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Determining the Presence of Glyphosate-Resistant Horseweed Under Field Conditions  

Glyphosate-resistant horseweed (or marestail or Conyza canadensis) has been confirmed throughout Delaware, Maryland and New Jersey. Horseweed is a winter annual weed. Emergence begins in the fall and continues into the early summer. The plant initially grows low to the ground (rosette stage) and then develops a tall erect stem (bolting stage), from which numerous seed heads are produced. Resistant-horseweed can tolerate glyphosate treatments at all stages, even while the plant is in the rosette stage.

Glyphosate is the active ingredient in Roundup, Touchdown, Duramax, and numerous other brand names. If resistance is suspected in one of your fields, some questions should be asked to help determine if herbicide resistance is the reason for lack of control.

In trying to determine if herbicide resistant weeds are present, first eliminate other causes of herbicide failure.

  • was herbicide applied as recommended?
  • did the plants emerge after application?
  • are there patterns to where weeds were not controlled in the field? (this implies a problem with application)

Resistance develops by selecting resistant-biotypes through repeated use of the same herbicide mode of action. Some questions regarding herbicide use need to be considered:

  • has the same herbicide (or herbicides) with the same mode of action been used consistently over a period of years?
  • has the species been controlled by the herbicide(s) in the recent past?
  • has there been a decline in control with the suspected species?

One of the classic signs for resistance (for all situations where resistance is to a postemergence herbicide) is that only one weed species is present, all others are effectively controlled (or uniformly suppressed depending on the herbicide and weed). 

The level of resistance in the horseweed populations is not as great as seen with other herbicide resistant weeds. It is common to see some glyphosate response in the resistant horseweed. The response can be either yellowing in the growing point or death of the growing point, resulting in long branches developing from lateral buds on the lower part of the plant. Given the situation in our region, there should be some susceptible plants (controlled by glyphosate) in the same field along with resistant plants (surviving plants). This occurrence of controlled and uncontrolled plants randomly scattered throughout the field is an easy way to identify fields with resistant horseweed (see above photo).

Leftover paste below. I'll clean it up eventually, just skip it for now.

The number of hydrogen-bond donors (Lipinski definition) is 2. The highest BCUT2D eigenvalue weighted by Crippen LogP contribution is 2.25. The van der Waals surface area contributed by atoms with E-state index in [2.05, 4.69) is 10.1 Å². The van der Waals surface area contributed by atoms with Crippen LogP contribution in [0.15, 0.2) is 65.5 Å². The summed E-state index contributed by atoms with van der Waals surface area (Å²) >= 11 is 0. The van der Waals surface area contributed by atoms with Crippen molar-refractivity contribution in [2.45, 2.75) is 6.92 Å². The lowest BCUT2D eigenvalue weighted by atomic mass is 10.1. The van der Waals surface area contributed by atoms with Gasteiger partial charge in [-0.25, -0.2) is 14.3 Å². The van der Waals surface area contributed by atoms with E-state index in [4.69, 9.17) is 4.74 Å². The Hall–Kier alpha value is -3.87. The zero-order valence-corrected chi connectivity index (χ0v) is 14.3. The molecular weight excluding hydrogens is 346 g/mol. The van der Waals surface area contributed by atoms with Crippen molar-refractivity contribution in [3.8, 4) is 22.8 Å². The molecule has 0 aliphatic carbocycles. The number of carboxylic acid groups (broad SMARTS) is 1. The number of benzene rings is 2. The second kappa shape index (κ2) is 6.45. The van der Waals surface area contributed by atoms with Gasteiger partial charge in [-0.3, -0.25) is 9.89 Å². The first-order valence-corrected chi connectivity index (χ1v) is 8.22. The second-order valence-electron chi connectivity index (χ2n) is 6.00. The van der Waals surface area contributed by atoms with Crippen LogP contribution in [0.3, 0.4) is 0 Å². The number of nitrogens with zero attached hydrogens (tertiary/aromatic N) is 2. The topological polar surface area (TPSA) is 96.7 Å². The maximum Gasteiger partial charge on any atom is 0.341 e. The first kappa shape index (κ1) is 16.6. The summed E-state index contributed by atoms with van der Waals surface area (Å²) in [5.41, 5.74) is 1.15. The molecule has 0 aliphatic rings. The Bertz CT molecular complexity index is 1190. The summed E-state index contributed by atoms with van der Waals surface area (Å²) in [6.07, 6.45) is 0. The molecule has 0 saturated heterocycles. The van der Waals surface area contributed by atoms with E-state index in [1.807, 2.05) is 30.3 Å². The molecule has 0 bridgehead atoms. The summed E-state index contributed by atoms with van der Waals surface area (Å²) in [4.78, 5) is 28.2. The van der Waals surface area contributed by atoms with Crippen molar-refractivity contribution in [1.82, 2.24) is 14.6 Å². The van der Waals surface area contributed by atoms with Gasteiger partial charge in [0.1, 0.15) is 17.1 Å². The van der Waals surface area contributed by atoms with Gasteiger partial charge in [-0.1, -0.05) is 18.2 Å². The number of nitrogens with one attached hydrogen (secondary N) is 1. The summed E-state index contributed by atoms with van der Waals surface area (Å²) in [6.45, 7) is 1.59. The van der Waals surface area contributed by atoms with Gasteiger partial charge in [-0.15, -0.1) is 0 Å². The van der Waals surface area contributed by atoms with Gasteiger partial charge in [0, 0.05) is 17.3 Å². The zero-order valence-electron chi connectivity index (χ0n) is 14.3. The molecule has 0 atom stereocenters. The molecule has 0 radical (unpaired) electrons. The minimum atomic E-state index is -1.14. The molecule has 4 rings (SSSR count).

Photo on the left is a plant sprayed with glyphosate and showing no difference in growth due to the treatment. Photo on the right is a horseweed plant treated with glyphosate and the top portion of the plant was killed, but the plant does not die and begins to produce long branches from lateral buds on the lower portion of the stem. Both plants are resistant to glyphosate.

If you suspect resistance, but are still uncertain or your situation is not covered by the situations described above, there is a test you can do yourself. Mix up a small hand sprayer with 1% solution of glyphosate (2.5 tablespoons per 1 gallon of water or one-half cup per 3 gallons of water) and spray the suspected plants. Be sure to check if a nonionic surfactant is required with the form of glyphosate you are using (if needed 2.5 tablespoons per 1 gallon of water or one-half cup per 3 gallons of water). Spray approximately 30 plants in a small area. Do not “douse” the plants with the spray mixture, rather a light spray is adequate. Then spray the rest of the field with the appropriate herbicide to prevent the horseweed from producing seed. This procedure will help you determine if glyphosate-resistant horseweed is present in your field, which in turn will allow better management decisions to be made. Once a field is identified with glyphosate-resistant horseweed, glyphosate will no longer control this species and additional management will be needed for the present year and many future years.


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